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Internship in Cambodia (Week 6)

Posted by Shannon Morton '17

January 17, 2017

Category: Student Blogs


week6-1.jpgMy final week!

While I was sick I was pretty ready to be going home, but now that I am well again and can actually leave the house I am back in the spirit that there is so much to do and see. I think it is good to leave on a good note though and I got to do a lot this last week.

I visited the Toel Soleng, better known in the States as the S21 prison, where thousands were tortured and killed during the Khmer Rouge regime. This was something I had been putting off, but like the Killing Fields, I felt like I couldn’t come to Phnom Penh without visiting it.

My work took me out to lunch as a thank you, although due to some miscommunication the CEO that I had been working under was not there.

Friday, Anastasia and I had a great night out in the city. We started off in the afternoon visiting the National Museum. It was mostly old Buddhist statues from as early as the 7th century, but I was surprised to also see a WWI display from Cambodians who fought alongside the French. Then, we shopped around a bit and got dinner. After that, we saw a dance performance by the Cambodian Living Arts. Cambodian Living Arts is a NGO founded by a Cambodian refugee who grew up in America and later returned to revive the traditional arts that had almost been lost when the Khmer Rouge killed 90% of the artists during their regime. Since these arts are taught in person and nothing was written down, he provided a salary for the surviving artists to teach the next generation. Apparently they have three different performances that rotate throughout the week, but we saw one with traditional tribal dances. To conclude the night, we walked along the riverside to the Night Market for any last minute gifts.

Saturday morning I got a massage before leaving for the airport at 11. The massage was wonderfully relaxing and included a facial. After, I decided to grab lunch to avoid the airport food. I got back to the house a little before 11 and the tuk-tuk driver I had ordered was already there. That was the moment I realized my ultimate blunder- I forgot to budget cash for the ride to the airport! I had just spent my last $5 on a sandwich and planned to use my debit card as I got back to places that utilized such a modern convenience. To make matters worse, the tuk-tuk driver actually showed up with a car, which I can only imagine was because he wanted to charge a higher price. I happened to have $4 in ones left in my purse and 50 cents (2,000 riel) in change from the sandwich for a ride that was usually $7, and that was with a tuk-tuk. Going to the ATM would have been too time consuming and the ATM fee is $5. So the point of the story is, I have discovered the key to bargaining- have no money. I had to wander down the street with all my luggage and ask three drivers but I found someone willing to take me for $5 (I got a 2,000 riel donation from Anastasia).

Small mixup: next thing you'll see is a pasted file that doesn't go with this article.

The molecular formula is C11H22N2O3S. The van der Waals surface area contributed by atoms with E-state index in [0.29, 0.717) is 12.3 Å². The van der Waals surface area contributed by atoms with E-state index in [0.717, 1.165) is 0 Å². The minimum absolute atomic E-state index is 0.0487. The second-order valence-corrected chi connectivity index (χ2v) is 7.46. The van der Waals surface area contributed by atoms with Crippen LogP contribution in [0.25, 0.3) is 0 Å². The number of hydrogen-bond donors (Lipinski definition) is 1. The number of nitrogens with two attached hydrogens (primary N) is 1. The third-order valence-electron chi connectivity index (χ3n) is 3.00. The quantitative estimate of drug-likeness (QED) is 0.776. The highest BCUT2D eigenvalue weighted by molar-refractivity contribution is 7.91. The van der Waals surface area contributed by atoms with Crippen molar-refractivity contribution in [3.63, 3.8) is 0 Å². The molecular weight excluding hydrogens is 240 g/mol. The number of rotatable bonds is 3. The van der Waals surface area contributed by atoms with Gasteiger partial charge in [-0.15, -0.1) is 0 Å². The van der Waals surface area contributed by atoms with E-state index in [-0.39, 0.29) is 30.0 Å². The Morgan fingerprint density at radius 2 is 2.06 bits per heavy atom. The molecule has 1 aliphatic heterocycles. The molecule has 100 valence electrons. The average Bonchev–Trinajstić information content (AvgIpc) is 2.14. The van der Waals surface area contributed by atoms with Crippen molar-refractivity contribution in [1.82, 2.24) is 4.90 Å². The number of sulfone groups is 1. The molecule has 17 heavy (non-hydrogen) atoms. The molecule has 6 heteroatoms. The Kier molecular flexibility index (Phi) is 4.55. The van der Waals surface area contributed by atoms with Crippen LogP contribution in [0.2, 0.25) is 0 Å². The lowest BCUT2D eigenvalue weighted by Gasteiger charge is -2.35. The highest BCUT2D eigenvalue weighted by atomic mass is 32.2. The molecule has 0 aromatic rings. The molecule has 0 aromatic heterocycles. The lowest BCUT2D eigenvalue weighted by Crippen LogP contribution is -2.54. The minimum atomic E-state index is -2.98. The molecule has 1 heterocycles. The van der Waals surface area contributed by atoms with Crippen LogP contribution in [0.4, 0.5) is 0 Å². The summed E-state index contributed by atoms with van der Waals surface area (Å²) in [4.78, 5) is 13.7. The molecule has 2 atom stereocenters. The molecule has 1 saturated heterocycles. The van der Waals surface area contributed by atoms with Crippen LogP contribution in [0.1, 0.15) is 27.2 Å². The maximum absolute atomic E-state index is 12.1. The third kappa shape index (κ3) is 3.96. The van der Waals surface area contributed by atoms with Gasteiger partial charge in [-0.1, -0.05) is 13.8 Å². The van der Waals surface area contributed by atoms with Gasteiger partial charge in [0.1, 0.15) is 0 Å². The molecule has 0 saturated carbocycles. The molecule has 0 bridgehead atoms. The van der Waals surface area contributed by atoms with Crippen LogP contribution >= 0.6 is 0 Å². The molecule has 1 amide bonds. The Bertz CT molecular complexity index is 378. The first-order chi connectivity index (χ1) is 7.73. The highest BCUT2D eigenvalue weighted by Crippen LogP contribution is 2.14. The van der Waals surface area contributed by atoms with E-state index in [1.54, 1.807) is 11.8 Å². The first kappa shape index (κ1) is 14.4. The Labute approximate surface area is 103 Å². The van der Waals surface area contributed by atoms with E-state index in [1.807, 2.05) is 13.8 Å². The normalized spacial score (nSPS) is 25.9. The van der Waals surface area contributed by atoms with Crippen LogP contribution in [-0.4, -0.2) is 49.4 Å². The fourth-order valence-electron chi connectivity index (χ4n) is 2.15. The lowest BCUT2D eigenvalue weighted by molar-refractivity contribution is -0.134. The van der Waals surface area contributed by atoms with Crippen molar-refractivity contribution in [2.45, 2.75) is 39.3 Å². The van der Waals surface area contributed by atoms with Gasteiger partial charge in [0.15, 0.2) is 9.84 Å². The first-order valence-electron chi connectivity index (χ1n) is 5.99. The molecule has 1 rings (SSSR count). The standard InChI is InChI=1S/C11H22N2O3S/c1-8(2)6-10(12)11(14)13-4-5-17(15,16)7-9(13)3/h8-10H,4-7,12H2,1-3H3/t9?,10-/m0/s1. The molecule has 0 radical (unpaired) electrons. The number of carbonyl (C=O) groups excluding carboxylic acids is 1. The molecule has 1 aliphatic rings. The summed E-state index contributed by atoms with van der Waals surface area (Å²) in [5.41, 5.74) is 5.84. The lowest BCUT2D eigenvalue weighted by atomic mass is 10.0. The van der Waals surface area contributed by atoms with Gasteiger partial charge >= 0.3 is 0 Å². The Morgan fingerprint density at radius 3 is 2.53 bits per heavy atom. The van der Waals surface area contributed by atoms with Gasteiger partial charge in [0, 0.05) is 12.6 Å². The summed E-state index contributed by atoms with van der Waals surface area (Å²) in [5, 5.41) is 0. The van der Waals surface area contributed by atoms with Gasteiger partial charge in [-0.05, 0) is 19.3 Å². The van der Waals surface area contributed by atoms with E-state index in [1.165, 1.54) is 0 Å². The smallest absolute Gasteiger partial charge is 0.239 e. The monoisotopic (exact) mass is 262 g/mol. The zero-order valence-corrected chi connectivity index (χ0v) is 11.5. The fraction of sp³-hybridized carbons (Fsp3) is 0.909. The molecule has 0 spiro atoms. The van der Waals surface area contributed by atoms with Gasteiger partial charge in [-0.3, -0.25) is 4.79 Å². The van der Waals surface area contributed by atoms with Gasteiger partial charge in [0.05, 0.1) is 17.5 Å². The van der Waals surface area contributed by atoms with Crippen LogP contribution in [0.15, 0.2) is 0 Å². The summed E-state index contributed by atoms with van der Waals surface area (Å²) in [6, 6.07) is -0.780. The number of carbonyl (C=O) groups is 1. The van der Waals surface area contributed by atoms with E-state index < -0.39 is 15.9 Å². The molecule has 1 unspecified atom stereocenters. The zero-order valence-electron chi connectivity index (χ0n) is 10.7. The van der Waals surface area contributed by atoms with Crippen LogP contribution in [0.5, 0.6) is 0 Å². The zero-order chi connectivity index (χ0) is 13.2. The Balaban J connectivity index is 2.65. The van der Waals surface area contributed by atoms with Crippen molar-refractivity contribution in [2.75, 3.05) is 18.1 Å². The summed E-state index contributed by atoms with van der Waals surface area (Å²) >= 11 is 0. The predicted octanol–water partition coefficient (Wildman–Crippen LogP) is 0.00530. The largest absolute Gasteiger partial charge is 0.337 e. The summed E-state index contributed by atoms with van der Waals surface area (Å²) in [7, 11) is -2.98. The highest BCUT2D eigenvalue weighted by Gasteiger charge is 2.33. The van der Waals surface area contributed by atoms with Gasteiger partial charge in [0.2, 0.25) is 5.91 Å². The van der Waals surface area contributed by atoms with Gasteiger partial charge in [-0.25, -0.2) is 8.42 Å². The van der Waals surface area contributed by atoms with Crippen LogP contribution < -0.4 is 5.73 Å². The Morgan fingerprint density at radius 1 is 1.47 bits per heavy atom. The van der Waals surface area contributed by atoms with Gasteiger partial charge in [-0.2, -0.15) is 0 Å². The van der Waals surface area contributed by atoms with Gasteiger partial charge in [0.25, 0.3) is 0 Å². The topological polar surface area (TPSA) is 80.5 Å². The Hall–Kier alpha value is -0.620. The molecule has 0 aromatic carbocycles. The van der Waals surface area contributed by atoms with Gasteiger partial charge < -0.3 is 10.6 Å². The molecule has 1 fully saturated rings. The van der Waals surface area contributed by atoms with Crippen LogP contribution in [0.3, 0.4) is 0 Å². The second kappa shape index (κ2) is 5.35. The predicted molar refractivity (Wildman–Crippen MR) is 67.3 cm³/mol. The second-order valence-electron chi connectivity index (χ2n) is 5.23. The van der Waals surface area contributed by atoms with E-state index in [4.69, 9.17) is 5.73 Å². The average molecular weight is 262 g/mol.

I am currently sending this from my (North Carolina) home so everything has worked out and all around it has been a wonderful trip. Still, I happy to be home and excited to see everyone!

 


 

Before each dance was a description of what it represented.  

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This started off depicting a fight between good and evil but then they joined together to form this snake like figure that is outside of a lot of the temples.

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 The Peacock Dance I think the costumes were the best part of the whole show.

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This was the fishing dance (these aren't the official names), which was one of my favorites.

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Catawba senior Shannon Morton of Millington, Md. is a double major in Economics & Finance and Accounting.  An honors student, she is working on a thesis on microfinance and economic development with Dr. Eric Hake, professor of economics and chair of the Department of Business, serving as the chair for her thesis committee, along with Drs. Norris Feeney (professor of politics) and Buster Smith (professor of sociology). In the summer, Shannon mentioned to Dr. Hake that she wanted to pursue international travel associated with her honors thesis in order to do research.  She researched, found, and applied for a program entitled UBELONG on her own.  The Ketner School of Business and Honors program provided her with some financial support and her international experience in Cambodia began on December 4 and will continue through January 14.